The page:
Looking back at Hole in the Wall Campsite after we made it past the first grizzly.  I remember having a vague sense that the area was scenic and that I was missing the beauty.
Where is the other grizzly?  A steaming pile of scat on the trail provides part of the answer.  I spy him down below the valley below Brown Pass.  Or is it another grizzly?  How many are there? 

At our goat survey site, the other hikers hurry ahead.  I scan the cliffs for goats while D. keeps her binocs trained on the grizzly.  He’s grazing for berries and moving in our general direction.  I’m suppose to look for goats for a full hour.  I manage two full scans of the cliffs.  My pulse thundering the minutes ticking by.  It’s only been 15 minutes but the grizzly is now too close.  We abandon the survey and hike on.
Going down Brown Pass, happy to be leaving the grizzlies to their berries.
I don’t understand the people who called them friendly.  That strikes me as disrespectful.  On the other hand, it was fascinating to watch them so long through binoculars across the valley.  To see how fast they ran when they charged each other.  I wonder if it was right to camp there though.  They have so little space.  I felt like I was encroaching on their home, overstepping. 

Moving to Montana, I didn’t realize the ramifications of being in grizzly territory.  I know my imagination probably runs too wild.  Statistically, problems are rare, and I’m still much more likely to fall off a cliff or get hit by a car.  Maybe it’ll get easier over time.  This place is so gorgeous, it feels worth it… at least most of the time.

Kintla to Bowman, Part 1

The backpacking trip from Kintla Lake to Bowman Lake over Boulder and Brown Passes is one of the most spectacular in Glacier National Park.  We didn’t know if we’d see anything with all the fires, but we were signed up to do mountain goat, loon, and pika surveys for Glacier’s Citizen Science Program, so we decided to brave the smoke.
Still Waters, my old (hiking) partner from way back when, drove up from Colorado to visit.   
I was also backpacking for the first time with D., another citizen science volunteer who would be showing me how to do the pika surveys.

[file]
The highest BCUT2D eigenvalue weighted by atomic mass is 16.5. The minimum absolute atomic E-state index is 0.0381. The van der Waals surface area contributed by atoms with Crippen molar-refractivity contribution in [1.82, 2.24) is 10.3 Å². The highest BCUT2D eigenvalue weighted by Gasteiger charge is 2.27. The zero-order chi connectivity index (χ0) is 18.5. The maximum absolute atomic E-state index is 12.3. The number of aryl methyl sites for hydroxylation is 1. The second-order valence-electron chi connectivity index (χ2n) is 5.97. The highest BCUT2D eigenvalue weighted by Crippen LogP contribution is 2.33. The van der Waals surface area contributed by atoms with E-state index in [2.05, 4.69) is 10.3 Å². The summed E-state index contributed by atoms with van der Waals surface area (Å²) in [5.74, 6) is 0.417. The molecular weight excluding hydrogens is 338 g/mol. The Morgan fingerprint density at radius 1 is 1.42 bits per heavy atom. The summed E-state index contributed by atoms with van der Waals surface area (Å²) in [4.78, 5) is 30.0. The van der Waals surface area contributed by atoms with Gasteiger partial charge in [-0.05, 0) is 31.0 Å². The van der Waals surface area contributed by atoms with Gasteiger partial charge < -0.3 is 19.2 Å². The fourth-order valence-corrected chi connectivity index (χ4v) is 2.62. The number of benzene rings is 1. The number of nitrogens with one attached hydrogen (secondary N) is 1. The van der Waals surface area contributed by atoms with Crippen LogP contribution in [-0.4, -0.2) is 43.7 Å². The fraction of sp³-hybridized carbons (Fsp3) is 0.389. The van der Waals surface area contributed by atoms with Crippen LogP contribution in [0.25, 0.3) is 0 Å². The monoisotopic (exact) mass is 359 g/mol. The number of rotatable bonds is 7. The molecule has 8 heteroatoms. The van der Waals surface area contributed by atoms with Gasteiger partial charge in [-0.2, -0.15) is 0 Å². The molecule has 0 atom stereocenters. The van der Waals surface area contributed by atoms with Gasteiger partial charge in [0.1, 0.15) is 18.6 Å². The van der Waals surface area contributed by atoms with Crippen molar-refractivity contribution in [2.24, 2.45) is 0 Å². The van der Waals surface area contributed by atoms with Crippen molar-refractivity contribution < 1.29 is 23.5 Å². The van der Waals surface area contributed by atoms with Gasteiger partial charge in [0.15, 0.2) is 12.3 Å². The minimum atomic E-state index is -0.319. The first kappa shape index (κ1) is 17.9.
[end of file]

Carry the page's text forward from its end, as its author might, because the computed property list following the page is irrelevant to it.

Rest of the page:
Kintla and Bowman Lakes are tucked away in far northwestern part of Glacier National Park.  The unpaved North Fork Road out there is notorious for being washboarded out— but it keeps this area quiet and preserves the experience.  We drove out the night before our backpacking trip to car camp at Bowman Lake.
Hanging out at Bowman Lake Campground
The smoke was thick above Kintla and Upper Kintla Lake.  Fortunately, it didn’t interfere as much with our surveys but at times it felt like it made it harder to breathe.
Smoky surveys.
We didn't see pikas or hear their characteristic "eek" calls, but we did find their little round scat.  I'm sure you're glad I'm including this exciting photo.
Smoky but still gorgeous views on the Boulder Pass Trail.
Feeling on top of the world at Boulder Pass.
For the excitement on our second night...  See Part 2...

Saturday, September 19, 2015

Harrison Lake in Glacier

My original plan had been to hike in the Bob, or a section of the CDT in Montana.  But with all the fires, I can't figure out where to go that isn't closed.  Smoke is thick and I can't think straight and I just want to be hiking.  So off for another mountain goat and loon citizen science survey in Glacier National Park, because at least that way I'll know I'm doing something worthwhile.

10 AM 
I see him before he sees me.  I say hey bear and he runs off.  I like that.  It is reassuring that not all bears here in Montana are bossy and bold like that one from the Highline.
Doing loon and mountain goat surveys for Glacier's Citizen Science Program.
4:40 PM
At the head of Harrison Lake, one adult loon is swimming and diving.  I record the time and location on my survey sheet.  Then, I loose sight of him. Where could he have gone?

5:03 PM
At the mountain goat survey site, I see no mountain goats.

5:34 PM
Still no mountain goats.  Oh well.  I tried.

6:46 PM
Back near the campsite, on the shore of the lake, looking for the loon again.  Instead, a moose on the far shore perks its ears, looks around, and walks into the water.  It’s swimming!  Then, it starts swimming in my direction.  Do you know how fast moose swim?  Why is the moose swimming towards me?
That speck is a moose and it's getting closer.
I get scared when I remember stories I've been told of aggressive moose.  I don't know anything about moose.  Was it just out for a dip to cool off?  Or was it coming to check me out?  Are they territorial?  What are you suppose to do if you encounter a moose?

I dart back to my campsite and hide in my hammock.  Maybe it won’t find me. 
Nothing bad has ever gotten through my camo cuben fiber fortress.